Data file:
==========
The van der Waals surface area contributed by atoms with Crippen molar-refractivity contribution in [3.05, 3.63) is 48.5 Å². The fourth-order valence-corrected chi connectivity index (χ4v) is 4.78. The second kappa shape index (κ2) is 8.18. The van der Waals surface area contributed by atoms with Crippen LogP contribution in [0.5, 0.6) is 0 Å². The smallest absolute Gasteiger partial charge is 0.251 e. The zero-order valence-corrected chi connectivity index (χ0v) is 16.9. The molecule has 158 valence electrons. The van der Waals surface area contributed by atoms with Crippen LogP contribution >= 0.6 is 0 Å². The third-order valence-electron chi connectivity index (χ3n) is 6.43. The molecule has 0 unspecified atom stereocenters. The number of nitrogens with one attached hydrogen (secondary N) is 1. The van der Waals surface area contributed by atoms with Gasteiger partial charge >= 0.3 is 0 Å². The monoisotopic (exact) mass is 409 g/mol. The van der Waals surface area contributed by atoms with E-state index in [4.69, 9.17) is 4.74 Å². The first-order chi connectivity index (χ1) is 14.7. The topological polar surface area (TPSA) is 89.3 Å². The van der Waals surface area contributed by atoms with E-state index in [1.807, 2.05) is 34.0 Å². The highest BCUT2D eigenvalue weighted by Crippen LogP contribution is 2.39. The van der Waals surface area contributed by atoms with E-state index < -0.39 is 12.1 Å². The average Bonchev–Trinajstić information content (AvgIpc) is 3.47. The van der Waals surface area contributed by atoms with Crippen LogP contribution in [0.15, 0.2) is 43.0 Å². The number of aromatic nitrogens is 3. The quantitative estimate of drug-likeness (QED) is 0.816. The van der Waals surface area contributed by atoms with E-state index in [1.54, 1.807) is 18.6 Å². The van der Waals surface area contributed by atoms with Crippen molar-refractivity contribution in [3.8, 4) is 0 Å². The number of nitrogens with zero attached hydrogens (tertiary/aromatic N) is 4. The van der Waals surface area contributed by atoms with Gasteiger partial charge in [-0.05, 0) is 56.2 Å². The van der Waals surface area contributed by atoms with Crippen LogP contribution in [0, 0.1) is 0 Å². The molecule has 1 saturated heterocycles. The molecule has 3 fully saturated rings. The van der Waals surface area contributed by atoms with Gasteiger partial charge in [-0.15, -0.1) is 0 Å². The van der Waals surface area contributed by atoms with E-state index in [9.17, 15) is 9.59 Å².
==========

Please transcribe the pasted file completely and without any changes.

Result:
The van der Waals surface area contributed by atoms with Crippen molar-refractivity contribution in [3.05, 3.63) is 48.5 Å². The fourth-order valence-corrected chi connectivity index (χ4v) is 4.78. The second kappa shape index (κ2) is 8.18. The van der Waals surface area contributed by atoms with Crippen LogP contribution in [0.5, 0.6) is 0 Å². The smallest absolute Gasteiger partial charge is 0.251 e. The zero-order valence-corrected chi connectivity index (χ0v) is 16.9. The molecule has 158 valence electrons. The van der Waals surface area contributed by atoms with Crippen LogP contribution >= 0.6 is 0 Å². The third-order valence-electron chi connectivity index (χ3n) is 6.43. The molecule has 0 unspecified atom stereocenters. The number of nitrogens with one attached hydrogen (secondary N) is 1. The van der Waals surface area contributed by atoms with Gasteiger partial charge >= 0.3 is 0 Å². The monoisotopic (exact) mass is 409 g/mol. The van der Waals surface area contributed by atoms with E-state index in [4.69, 9.17) is 4.74 Å². The first-order chi connectivity index (χ1) is 14.7. The topological polar surface area (TPSA) is 89.3 Å². The van der Waals surface area contributed by atoms with E-state index in [1.807, 2.05) is 34.0 Å². The highest BCUT2D eigenvalue weighted by Crippen LogP contribution is 2.39. The van der Waals surface area contributed by atoms with E-state index < -0.39 is 12.1 Å². The average Bonchev–Trinajstić information content (AvgIpc) is 3.47. The van der Waals surface area contributed by atoms with Crippen LogP contribution in [0.15, 0.2) is 43.0 Å². The number of aromatic nitrogens is 3. The quantitative estimate of drug-likeness (QED) is 0.816. The van der Waals surface area contributed by atoms with E-state index in [1.54, 1.807) is 18.6 Å². The van der Waals surface area contributed by atoms with Crippen molar-refractivity contribution in [3.8, 4) is 0 Å². The number of nitrogens with zero attached hydrogens (tertiary/aromatic N) is 4. The van der Waals surface area contributed by atoms with Gasteiger partial charge in [-0.05, 0) is 56.2 Å². The van der Waals surface area contributed by atoms with Crippen LogP contribution in [0, 0.1) is 0 Å². The molecule has 1 saturated heterocycles. The molecule has 3 fully saturated rings. The van der Waals surface area contributed by atoms with Gasteiger partial charge in [-0.15, -0.1) is 0 Å². The van der Waals surface area contributed by atoms with E-state index in [9.17, 15) is 9.59 Å².